In the past month, we analyzed the performance of NBA Players in clutch moments, soccer players before and after transfers, and tennis players when they serve first or second. This post, we move away from sports and decided to look into US incarceration rates. More specifically, we were interested in understanding how one’s name, gender and age may correlate to his or her probability of being in jail. Would an “Adam” right out of college be more likely to go to jail than an “Adam” that has been in the workforce for thirty years? Do names that hint towards a particular ethnicity, such as “Jose” or “Mohamed,” lead to a higher or lower incarceration rate? Using available jail and census data, we estimate the probability that a person with any name, gender and age will go to jail.
We decided to calculate two probabilities:
- Probability that one will go to jail given first name, age and gender:
- Probability that one will go to jail given last name, age and gender:
To calculate these metrics, we utilize an intuitive probability rule, which states that the chance two events A and B occur is equivalent to the probability that A occurs given B occurs multiplied by the probability that B occurs:
Solving for the conditioned probability yields a fraction known as Bayes’ Rule:
Applying these equations to our two metrics yield the following equations:
The numerator data was calculated using data of inmates situated in Rhode Island, Mississippi and Orange Country, totaling nearly 200,000 prisoners, as well as current data on the number of inmates in the United States (more than 2 million). The denominator data was calculated using census data and social security administration data.
Notice that the denominator of the last name metric is not conditioned on age or gender. This is because we assume that last name frequencies are independent of gender and age. We also couldn’t find data that provided the conditioned probability, which further motivated this simplification.
Our Findings on First Name
Our findings indicated certain first name probabilities that were surprisingly high. Upon inspection, we realized that most of these outliers are very uncommon names that only occur in my inmate dataset a countable number of times. For example, “Khari”, “Anibal” and “Rudolfo” had the highest incarceration probability for males in age groups 20-29, 40-49 and 60-69 respectively in our data. These are names that are not well known, so in our method, the probability of jail given those names is high. That said, there are some common that top our list. “Frederick” and “Antonio” top the 10-19 and 80-89 men age groups, and “Jeanine” tops our 70-79 female age group.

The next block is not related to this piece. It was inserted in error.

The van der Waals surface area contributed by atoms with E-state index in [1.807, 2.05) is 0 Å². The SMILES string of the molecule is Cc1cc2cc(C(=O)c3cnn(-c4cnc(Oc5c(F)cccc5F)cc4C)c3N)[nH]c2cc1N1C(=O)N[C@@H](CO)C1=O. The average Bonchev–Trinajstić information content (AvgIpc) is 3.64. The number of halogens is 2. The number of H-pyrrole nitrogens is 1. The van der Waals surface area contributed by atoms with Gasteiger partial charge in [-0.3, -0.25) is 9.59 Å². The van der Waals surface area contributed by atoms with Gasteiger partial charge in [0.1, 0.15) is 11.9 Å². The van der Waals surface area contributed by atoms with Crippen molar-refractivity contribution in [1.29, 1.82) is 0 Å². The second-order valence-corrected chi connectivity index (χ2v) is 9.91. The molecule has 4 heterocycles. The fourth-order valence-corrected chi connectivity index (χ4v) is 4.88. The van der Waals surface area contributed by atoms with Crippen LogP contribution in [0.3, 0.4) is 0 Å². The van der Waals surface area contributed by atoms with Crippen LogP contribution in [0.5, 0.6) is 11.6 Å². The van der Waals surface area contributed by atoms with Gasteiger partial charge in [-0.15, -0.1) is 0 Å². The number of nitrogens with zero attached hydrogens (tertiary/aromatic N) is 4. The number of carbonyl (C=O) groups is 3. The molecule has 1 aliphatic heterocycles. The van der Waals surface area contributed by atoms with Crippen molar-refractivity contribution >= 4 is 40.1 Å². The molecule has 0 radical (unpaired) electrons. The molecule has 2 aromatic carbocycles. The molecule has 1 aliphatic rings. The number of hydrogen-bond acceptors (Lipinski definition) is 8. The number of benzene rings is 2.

Our Findings on Last Name
The top 20 last names with highest rates for each age group can be found in the table below:
Again, we face the problem in which our data has a few occurrences of uncommon last names. Thus, the probability of going to jail given those last names is especially high, since the probability of having those last names comprises the denominator in our method. For last names, however, we did not want to constrain ourselves to the 100 most common last names because we felt that it would detract from the diversity of the names. Perhaps for future studies, it would be best to constrain ourselves to the top 1000 names or so on, in order to capture diversity but also limit the denominator effects of extremely uncommon last names.
In case the form above does not work, here are the links to the spreadsheets with the jail probabilities in decimal form (0.1 = 10%). The columns are ages 10-19, 20-29, 30-39, etc. with the last category being age 100+.
Male First Name
Male Last Name
Female First Name
Female Last Name
Some of the scraping scripts are on Github